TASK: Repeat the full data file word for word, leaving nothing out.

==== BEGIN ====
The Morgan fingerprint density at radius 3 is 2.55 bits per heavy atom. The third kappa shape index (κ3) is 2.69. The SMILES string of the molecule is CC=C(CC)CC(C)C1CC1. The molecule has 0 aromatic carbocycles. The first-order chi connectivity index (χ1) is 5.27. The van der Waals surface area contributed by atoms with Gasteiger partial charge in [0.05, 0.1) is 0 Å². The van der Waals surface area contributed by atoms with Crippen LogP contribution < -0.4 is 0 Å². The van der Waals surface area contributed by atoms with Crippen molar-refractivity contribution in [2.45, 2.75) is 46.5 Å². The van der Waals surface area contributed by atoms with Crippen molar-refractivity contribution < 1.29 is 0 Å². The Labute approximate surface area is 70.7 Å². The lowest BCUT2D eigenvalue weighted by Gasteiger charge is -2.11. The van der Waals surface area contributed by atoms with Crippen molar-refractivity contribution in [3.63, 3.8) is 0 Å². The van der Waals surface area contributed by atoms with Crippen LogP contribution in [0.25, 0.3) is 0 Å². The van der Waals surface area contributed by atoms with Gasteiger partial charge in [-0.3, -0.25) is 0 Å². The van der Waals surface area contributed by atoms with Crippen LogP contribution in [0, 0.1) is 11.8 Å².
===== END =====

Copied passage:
The Morgan fingerprint density at radius 3 is 2.55 bits per heavy atom. The third kappa shape index (κ3) is 2.69. The SMILES string of the molecule is CC=C(CC)CC(C)C1CC1. The molecule has 0 aromatic carbocycles. The first-order chi connectivity index (χ1) is 5.27. The van der Waals surface area contributed by atoms with Gasteiger partial charge in [0.05, 0.1) is 0 Å². The van der Waals surface area contributed by atoms with Crippen LogP contribution < -0.4 is 0 Å². The van der Waals surface area contributed by atoms with Crippen molar-refractivity contribution in [2.45, 2.75) is 46.5 Å². The van der Waals surface area contributed by atoms with Crippen molar-refractivity contribution < 1.29 is 0 Å². The Labute approximate surface area is 70.7 Å². The lowest BCUT2D eigenvalue weighted by Gasteiger charge is -2.11. The van der Waals surface area contributed by atoms with Crippen molar-refractivity contribution in [3.63, 3.8) is 0 Å². The van der Waals surface area contributed by atoms with Crippen LogP contribution in [0.25, 0.3) is 0 Å². The van der Waals surface area contributed by atoms with Gasteiger partial charge in [-0.3, -0.25) is 0 Å². The van der Waals surface area contributed by atoms with Crippen LogP contribution in [0, 0.1) is 11.8 Å².